In a clinical study of 56 patients carried out by Baiza-Durán et al (2012) the incidence of adverse events (AE) for TBD according to severity was: mild (n = 1), moderate (n = 1) and severe (n = 1); while for a combination it was: mild (n = 3) and severe (n = 2).26 In the current study of 246 patients, all the ADRs were considered mild (n = 94). Given the uncontrolled conditions in which the active pharmacovigilance study took place, it is relevant to highlight that no increase in ADRs’ severity was shown in such conditions.

A comprehensive literature search was conducted and the results showed that no restriction or increased frequency of ADRs were found with the use of TBD in different age groups,4,26–28 this agrees with what was identified in the present study where no significant difference in incidence of ADRs between adults vs geriatrics was found.

During the database search, the incidence of nasopharyngitis secondary to the use of any of the active components of TBD was not found.18–20,27 Nevertheless, this ADR had already been reported in the literature.28–31 Bradford-Hill criteria (Strength of Association, Consistency, Specificity, Temporality, Biological Gradient Dose-Response, Plausibility, Coherence, Experiment, Analogy) was performed,32 and the data revealed that there is an association of the use of timolol and “nasopharyngitis”, however more information will be required to propose nasopharyngitis as a new risk associated with the use of timolol.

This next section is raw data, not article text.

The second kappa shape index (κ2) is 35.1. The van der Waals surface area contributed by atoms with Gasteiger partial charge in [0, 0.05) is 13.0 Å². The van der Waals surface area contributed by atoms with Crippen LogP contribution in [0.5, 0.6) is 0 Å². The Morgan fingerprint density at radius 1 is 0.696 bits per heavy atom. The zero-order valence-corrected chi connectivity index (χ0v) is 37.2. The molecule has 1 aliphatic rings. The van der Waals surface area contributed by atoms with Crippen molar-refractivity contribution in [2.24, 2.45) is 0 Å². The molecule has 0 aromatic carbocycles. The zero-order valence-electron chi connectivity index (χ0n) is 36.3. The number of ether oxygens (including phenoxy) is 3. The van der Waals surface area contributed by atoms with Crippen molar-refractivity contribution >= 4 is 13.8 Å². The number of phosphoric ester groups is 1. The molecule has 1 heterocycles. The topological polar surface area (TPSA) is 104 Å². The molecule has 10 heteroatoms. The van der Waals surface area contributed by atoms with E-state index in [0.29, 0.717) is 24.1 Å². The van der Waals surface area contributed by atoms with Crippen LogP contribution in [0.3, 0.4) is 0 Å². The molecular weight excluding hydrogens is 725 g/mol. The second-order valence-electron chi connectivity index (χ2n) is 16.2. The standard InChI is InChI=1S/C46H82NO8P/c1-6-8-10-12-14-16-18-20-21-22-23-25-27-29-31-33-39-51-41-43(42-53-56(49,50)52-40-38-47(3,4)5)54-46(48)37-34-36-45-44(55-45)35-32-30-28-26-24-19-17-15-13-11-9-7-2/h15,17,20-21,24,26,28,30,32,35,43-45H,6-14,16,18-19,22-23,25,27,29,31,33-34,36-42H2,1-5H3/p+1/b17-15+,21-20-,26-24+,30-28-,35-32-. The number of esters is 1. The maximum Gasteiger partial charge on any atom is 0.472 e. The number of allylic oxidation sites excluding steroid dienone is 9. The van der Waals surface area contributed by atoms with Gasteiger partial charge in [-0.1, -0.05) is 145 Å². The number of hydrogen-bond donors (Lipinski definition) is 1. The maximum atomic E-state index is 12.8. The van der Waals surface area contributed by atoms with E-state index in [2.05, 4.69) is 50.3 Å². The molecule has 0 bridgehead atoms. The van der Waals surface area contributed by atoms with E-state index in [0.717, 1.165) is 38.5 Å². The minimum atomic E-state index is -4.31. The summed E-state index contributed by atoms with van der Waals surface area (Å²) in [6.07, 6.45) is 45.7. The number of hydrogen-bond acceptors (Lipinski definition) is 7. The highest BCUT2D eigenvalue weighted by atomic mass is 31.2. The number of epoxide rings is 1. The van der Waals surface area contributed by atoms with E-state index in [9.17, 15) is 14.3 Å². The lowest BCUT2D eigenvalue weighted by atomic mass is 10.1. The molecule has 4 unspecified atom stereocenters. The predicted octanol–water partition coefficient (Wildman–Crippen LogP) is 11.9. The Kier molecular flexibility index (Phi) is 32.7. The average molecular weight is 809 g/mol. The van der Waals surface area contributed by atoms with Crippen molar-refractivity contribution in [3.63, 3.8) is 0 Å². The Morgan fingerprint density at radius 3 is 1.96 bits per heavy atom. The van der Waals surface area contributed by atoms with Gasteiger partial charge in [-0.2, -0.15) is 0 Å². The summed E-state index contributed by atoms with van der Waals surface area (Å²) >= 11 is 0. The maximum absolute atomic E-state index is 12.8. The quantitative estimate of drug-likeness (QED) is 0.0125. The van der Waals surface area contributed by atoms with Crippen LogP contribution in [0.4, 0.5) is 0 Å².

A bibliographic analysis of incidence comparing the TBD’s ADRs to the expected adverse reactions18–20,27,33 showed that the triple combination (TBD) administration does not increase the incidence of the ADRs previously described in the literature for any of the three individual drugs. According to the information observed in this study, a decrease in the incidence of several ADRs was identified in comparison to the administration of these drugs in an individual fashion.

Limitations of Study

The data collection method through a direct interview to the patient could be limited by the patient’s medical knowledge; and the detection of reactions may be limited. Likewise, the databases collected information from various sources like articles, meta-analyses from multiple countries, and we cannot guarantee that ADRs were adapted to the same conditions as our study. Also, the evaluation of the long-term safety profile of TBD use was not performed.

Conclusions

In this study, we found a good tolerability profile for TBD in the study population and no special population-related ADRs were detected. On another hand, no increased incidence of ADRs was found compared to the literature-available information. However, three safety signals were identified, two of them corresponding to an increase in the incidence of an ADR after the use of TBD in concomitance with ophthalmic ciprofloxacin and oral atorvastatin; and finally, secondary to the unexpected presentation of two ADRs, “nasopharyngitis”.

Data Sharing Statement

The data presented in this study are available on request from the corresponding author.

Ethics Approval

This study was approved by the “Comité Institucional de Bioética (CIB), Vía libre”, located in Lima, Perú (Approval Number 4207, Dic-18-2018). This study was conducted in compliance with international guidelines and in accordance with strictest international ethical regulations for research.

Acknowledgments

This study was sponsored by Laboratorios Sophia, S.A. de C.V. (Zapopan, Jalisco, México). The sponsor provided support in the form of salaries for authors (HCS, MBH, LMBD, MABC and LYRH), but did not have any additional role in the data collection. The authors thank Alejandra Sánchez Rios, MD for the medical writing support.

Disclosure

Homero Contreras-Salinas, Mariana Barajas-Hernández, Leopoldo Martín Baiza-Durán, Manuel Alejandro Bautista-Castro, Lourdes Yolotzin Rodríguez-Herrera are employees of Laboratorios Sophia S.A. de C.V. The authors report no other conflicts of interest in this work.